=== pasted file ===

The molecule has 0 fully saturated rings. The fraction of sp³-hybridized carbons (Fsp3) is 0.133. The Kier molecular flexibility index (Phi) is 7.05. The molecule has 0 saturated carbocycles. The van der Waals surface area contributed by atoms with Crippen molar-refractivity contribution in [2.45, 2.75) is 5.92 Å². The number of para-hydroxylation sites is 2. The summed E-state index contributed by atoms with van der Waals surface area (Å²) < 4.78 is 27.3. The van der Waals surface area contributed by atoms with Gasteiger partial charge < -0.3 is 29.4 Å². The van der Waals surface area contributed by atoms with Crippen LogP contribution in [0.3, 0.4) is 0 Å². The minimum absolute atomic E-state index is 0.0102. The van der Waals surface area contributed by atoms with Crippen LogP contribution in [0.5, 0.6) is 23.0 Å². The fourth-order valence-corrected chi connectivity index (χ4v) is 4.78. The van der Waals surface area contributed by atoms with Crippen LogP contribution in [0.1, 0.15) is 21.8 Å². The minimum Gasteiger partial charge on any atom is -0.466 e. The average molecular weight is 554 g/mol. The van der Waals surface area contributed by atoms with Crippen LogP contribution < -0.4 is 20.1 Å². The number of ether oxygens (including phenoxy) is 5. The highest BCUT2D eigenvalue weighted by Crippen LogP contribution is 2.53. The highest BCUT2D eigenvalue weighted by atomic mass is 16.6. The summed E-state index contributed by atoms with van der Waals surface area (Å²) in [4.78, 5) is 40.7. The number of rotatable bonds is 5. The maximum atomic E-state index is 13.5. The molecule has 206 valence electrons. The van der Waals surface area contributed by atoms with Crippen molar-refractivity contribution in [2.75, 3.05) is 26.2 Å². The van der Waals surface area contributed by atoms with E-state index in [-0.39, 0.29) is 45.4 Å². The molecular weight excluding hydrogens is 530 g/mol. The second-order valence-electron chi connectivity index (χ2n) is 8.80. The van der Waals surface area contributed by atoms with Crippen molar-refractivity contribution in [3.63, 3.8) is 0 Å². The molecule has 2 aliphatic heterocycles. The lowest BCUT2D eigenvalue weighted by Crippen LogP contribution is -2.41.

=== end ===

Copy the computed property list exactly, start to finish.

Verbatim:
The molecule has 0 fully saturated rings. The fraction of sp³-hybridized carbons (Fsp3) is 0.133. The Kier molecular flexibility index (Phi) is 7.05. The molecule has 0 saturated carbocycles. The van der Waals surface area contributed by atoms with Crippen molar-refractivity contribution in [2.45, 2.75) is 5.92 Å². The number of para-hydroxylation sites is 2. The summed E-state index contributed by atoms with van der Waals surface area (Å²) < 4.78 is 27.3. The van der Waals surface area contributed by atoms with Gasteiger partial charge < -0.3 is 29.4 Å². The van der Waals surface area contributed by atoms with Crippen LogP contribution in [0.3, 0.4) is 0 Å². The minimum absolute atomic E-state index is 0.0102. The van der Waals surface area contributed by atoms with Crippen LogP contribution in [0.5, 0.6) is 23.0 Å². The fourth-order valence-corrected chi connectivity index (χ4v) is 4.78. The van der Waals surface area contributed by atoms with Crippen LogP contribution in [0.1, 0.15) is 21.8 Å². The minimum Gasteiger partial charge on any atom is -0.466 e. The average molecular weight is 554 g/mol. The van der Waals surface area contributed by atoms with Crippen LogP contribution < -0.4 is 20.1 Å². The number of ether oxygens (including phenoxy) is 5. The highest BCUT2D eigenvalue weighted by Crippen LogP contribution is 2.53. The highest BCUT2D eigenvalue weighted by atomic mass is 16.6. The summed E-state index contributed by atoms with van der Waals surface area (Å²) in [4.78, 5) is 40.7. The number of rotatable bonds is 5. The maximum atomic E-state index is 13.5. The molecule has 206 valence electrons. The van der Waals surface area contributed by atoms with Crippen molar-refractivity contribution in [2.75, 3.05) is 26.2 Å². The van der Waals surface area contributed by atoms with E-state index in [-0.39, 0.29) is 45.4 Å². The molecular weight excluding hydrogens is 530 g/mol. The second-order valence-electron chi connectivity index (χ2n) is 8.80. The van der Waals surface area contributed by atoms with Crippen molar-refractivity contribution in [3.63, 3.8) is 0 Å². The molecule has 2 aliphatic heterocycles. The lowest BCUT2D eigenvalue weighted by Crippen LogP contribution is -2.41.